Monday, August 19, 2013

Jeff's boyhood home for sale

You've probably read this elsewhere, since tv news types and bloggers love to do this story, but Dahmer's boyhood home in Ohio, the setting for a good deal of My Friend Dahmer,  is for sale.

The owner is a pal of mine, and hopes the press devoted to my book will help him sell the house. Obviously, it's a tough sale, but it's a beautiful home on a gorgeous wooded, hillside lot. I grew up in a very similar home, kind of a Fab Fifties, Frank Lloyd Wright knockoff, and would jump at a chance to own a similar home again. 

Dahmer's dad sold the house in the early 80s. Lionel Dahmer was not particularly handy or interested in home maintenance and the house was fairly worn 15 or so years after the Dahmers purchased it in 1970. They were not the original owners. The house was built in the early Fifties and changed hands several times. The Dahmers were renting a place in nearby Barberton, a grimy rustbelt town that abuts Akron, and was known for, of all things, its match factories. But with two young children, Lionel and Joyce Dahmer were looking for the classic Nuclear Family Dream: a nice house in the burbs where their sons could romp in the woods. 

Lionel says he and Joyce were out driving in the country one weekend when they passed this house. Joyce excitedly demanded that Lionel pull in the driveway and, for her, it was love at first sight. This was her home. It was perfect. She couldn't be talked out of it, so Lionel, in an effort to please his wife and keep the peace in an ever more contentious marriage,  scraped together the funds to buy it. Jeff was starting the 3rd grade when they moved in.

It was another classic example of Joyce's self-destructive irrationality. She was struggling with depression, and felt like an isolated and useless housewife while her husband enjoyed an exciting and fulfilling career as a chemist. It was a disparity that filled her with frustration and a growing resentment. But she didn't drive! So she inexplicably insisted on moving out of their Barberton neighborhood, with tightly packed houses and sidewalks and public transportation, for a house in the country where she knew no one and was totally cut off from everything! Without wheels, Joyce was trapped in her dream house. Even the grocery store, the stereotype refuge of bored housewives, was miles away. The Dahmer House is on a steep hill, one with no sidewalks or even a berm, just a massive 4-foot-deep country ditch on either side. Cars come flying over the crest of the hill. You take your life into your hands walking on that road. Not there was any place for her to walk. Bath has no town center. The nearest shopping district is a good five miles away, on the burby outskirts of the Rubber City. It's a small town, but has little of the characteristic, close-knit atmosphere of my hometown, neighboring Richfield (the two communities shared a school district). Richfield was Mayberry, with a corner drugstore and a soda fountain, and was a town where everyone knew your name. Bath, with twice the population, was a bedroom community for Akron white-collar professionals. If you lived in Richfield, you were from Richfield. If you lived in Bath, you were from someplace else.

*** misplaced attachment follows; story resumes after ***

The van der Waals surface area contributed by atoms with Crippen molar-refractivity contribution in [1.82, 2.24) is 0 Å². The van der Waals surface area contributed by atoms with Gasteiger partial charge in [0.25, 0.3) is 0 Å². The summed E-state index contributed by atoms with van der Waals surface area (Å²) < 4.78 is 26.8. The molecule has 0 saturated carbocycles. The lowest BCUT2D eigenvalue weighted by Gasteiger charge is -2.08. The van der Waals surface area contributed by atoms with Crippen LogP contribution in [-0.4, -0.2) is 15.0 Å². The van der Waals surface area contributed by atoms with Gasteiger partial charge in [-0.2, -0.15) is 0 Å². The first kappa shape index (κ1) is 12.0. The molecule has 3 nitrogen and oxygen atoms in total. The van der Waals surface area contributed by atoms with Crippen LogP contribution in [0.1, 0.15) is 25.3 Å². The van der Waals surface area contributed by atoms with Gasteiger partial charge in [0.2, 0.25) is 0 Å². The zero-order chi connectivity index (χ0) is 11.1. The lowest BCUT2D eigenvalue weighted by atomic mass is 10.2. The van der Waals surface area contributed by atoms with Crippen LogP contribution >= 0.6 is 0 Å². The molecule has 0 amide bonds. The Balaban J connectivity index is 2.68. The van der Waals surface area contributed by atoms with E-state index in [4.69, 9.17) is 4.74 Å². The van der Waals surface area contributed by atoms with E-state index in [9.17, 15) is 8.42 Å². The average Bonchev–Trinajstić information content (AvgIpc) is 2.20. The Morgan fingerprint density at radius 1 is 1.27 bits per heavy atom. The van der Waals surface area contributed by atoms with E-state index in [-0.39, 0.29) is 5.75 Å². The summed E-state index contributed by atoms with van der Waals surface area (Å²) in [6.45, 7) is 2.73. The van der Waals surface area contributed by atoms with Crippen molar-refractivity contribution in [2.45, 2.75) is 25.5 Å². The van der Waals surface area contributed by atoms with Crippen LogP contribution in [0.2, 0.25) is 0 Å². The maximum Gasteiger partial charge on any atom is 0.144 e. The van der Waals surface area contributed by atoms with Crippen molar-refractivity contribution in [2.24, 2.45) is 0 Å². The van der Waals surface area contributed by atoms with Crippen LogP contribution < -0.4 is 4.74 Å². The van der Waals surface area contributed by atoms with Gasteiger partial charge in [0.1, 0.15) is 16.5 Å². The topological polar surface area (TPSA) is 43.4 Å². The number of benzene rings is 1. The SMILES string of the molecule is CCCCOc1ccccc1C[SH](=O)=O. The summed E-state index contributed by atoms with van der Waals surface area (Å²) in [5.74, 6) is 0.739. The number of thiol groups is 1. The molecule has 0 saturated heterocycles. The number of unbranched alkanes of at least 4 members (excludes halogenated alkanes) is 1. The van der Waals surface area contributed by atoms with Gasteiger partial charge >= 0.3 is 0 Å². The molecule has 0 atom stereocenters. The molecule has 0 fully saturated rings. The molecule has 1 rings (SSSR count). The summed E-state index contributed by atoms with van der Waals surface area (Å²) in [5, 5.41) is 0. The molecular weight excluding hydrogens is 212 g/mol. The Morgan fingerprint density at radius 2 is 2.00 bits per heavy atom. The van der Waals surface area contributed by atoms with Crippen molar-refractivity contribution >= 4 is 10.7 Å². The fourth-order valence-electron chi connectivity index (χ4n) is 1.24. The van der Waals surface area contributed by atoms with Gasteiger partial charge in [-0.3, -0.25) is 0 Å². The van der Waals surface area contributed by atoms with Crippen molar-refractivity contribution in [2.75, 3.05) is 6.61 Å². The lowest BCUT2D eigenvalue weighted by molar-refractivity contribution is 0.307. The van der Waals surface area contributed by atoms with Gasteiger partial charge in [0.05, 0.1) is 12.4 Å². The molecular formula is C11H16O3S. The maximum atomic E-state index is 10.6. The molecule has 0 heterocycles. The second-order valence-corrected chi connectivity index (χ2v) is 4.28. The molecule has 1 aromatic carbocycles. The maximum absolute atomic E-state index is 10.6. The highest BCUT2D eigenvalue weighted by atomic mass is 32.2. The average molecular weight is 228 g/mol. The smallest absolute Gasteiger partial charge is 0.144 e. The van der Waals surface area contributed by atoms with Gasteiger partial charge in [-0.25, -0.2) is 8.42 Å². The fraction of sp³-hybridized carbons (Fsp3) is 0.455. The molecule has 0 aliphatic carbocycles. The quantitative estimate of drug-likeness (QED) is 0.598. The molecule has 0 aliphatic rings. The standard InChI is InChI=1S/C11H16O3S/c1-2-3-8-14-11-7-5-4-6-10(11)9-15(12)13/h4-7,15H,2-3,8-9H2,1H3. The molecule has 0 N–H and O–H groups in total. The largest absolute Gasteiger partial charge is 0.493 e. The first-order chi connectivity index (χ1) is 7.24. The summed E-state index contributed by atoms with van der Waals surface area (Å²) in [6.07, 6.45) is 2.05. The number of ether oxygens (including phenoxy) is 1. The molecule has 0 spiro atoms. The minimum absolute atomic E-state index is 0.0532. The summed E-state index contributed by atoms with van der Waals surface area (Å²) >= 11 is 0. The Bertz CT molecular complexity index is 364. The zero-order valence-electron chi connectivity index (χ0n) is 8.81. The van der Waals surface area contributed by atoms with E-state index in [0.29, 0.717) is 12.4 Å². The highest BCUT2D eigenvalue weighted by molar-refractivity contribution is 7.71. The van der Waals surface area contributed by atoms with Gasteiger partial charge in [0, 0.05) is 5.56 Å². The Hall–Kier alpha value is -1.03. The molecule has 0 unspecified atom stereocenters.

Joyce had locked herself into a suburban prison cell. There is a nearby neighborhood of 100 homes, but the Dahmer house, with its steep, rocky terrain is completely separated from it. Joyce, emotionally fragile and erratic, didn't make a particularly good impression on the neighbor housewives either. By insisting on buying this house, Joyce, already chaffing with her feelings of isolation, only increased that isolation a hundred fold! As a result she plunged into deep depression shortly after the family moved in. She spent most of the day in bed. Her stays in the mental ward followed. It's not unusual for the mentally ill to make poor decisions that make their situations worse.